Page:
Trophy Office Tower Could Bring LEED Platinum to High Line in West Chelsea

Designed by Cook + Fox, the 9-story, 175,000-sqare-foot tower is slated for West 22nd Street and 10th Avenue and would feature 160 feet of High Line retail frontage.

Cook + Fox LEED Platinum High Line

The Albanese Organization has announced plans for a Cook + Fox-designed, LEED Platinum office building in West Chelsea (pictured). Set to rise adjacent to the High Line on a parcel that was once slated for a Jay-Z-owned hotel, the 9-story, 175,000-square-foot tower will feature 160 feet of High Line frontage and 14- to 20-foot-high ceilings on floor plates ranging from 15,000 to 20,000 square feet.

The $140 million project would be located at 510 West 22nd Street and 10th Avenue. According to Rick Cook, it will “engage” both the High Line and the natural environment with terraces on the north and south sides of the second floor, the 9th floor, and a green roof. Tenant spaces will feature individually controlled HVAC systems. Ground-floor retail space will likely serve as a gallery or event space; local zoning allows for the development of office, retail, hotel, and non-profit museum uses.

In order to break ground, Albanese will first need to secure an anchor tenant that will take 75,000 square feet – at least – with likely asking rents in the vicinty of $80 per square foot, the New York Times reports. “After buying the Chelsea Art Museum building,” Mr. Albanese told the Times, “we were amazed by the corporations who were interested in relocating to West Chelsea, who were looking for an edgy location for their offices as opposed to a typical Midtown building.”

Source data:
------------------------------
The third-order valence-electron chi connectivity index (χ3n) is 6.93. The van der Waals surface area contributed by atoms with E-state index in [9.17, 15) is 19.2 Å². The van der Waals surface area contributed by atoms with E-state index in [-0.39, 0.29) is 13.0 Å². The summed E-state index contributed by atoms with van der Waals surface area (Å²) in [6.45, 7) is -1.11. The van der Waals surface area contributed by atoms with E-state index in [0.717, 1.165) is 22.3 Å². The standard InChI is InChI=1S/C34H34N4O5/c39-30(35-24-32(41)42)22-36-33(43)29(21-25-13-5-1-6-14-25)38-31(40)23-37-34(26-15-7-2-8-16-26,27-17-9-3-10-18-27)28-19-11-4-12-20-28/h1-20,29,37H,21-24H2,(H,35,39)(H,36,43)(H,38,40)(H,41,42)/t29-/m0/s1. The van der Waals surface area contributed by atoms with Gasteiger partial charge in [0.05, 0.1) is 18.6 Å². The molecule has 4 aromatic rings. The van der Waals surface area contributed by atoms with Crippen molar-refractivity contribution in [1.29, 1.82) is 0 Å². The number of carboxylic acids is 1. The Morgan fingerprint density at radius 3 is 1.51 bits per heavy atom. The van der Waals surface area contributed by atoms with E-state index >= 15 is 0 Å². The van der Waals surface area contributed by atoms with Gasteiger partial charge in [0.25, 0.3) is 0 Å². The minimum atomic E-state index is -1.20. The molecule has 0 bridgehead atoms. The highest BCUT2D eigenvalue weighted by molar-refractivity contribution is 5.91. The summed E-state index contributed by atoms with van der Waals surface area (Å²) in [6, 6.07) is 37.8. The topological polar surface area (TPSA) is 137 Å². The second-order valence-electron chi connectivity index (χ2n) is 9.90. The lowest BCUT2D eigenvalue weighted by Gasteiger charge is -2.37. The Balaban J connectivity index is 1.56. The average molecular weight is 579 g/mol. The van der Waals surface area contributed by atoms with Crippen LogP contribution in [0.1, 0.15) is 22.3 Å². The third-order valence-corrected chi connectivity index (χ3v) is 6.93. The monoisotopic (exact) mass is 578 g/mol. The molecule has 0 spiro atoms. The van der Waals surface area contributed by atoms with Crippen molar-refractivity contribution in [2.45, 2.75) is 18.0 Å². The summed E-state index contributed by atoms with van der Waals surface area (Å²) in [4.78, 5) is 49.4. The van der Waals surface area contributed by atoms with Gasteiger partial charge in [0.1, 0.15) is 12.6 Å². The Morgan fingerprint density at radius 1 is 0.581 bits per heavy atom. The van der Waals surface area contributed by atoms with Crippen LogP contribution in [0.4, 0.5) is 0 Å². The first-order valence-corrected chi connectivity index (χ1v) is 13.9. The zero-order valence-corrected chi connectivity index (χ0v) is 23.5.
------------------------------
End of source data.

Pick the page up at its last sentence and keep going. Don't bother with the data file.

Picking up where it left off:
Albanese purchased the site from Highland Capital back in December for $55 million.

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5 Responses to Trophy Office Tower Could Bring LEED Platinum to High Line in West Chelsea

  1. dhamodharan Tuesday, January 24, 2012 at 6:01 am #

    Excellent building and thanks for the nice article.great website.
    marg swarnabhoomi

  2. home performance energy auditor Sunday, January 29, 2012 at 5:44 pm #

    Congratulations to everyone that pushed for this LEED award for the Trophy Office Tower but especially congratulations to the person who first came up with the idea and worked to make it happen. A magnificent effort.

    Another way to look at the question of going green is to ask yourself, “What it will cost you NOT to build green?” Is a zero to five percent premium yielding lower energy and maintenance costs over time worth it? Property owners electing to save a little bit of money now by ignoring available green options could be throwing away money for years to come, as well as decreasing the marketability and value of their property for future buyers.
    Bob

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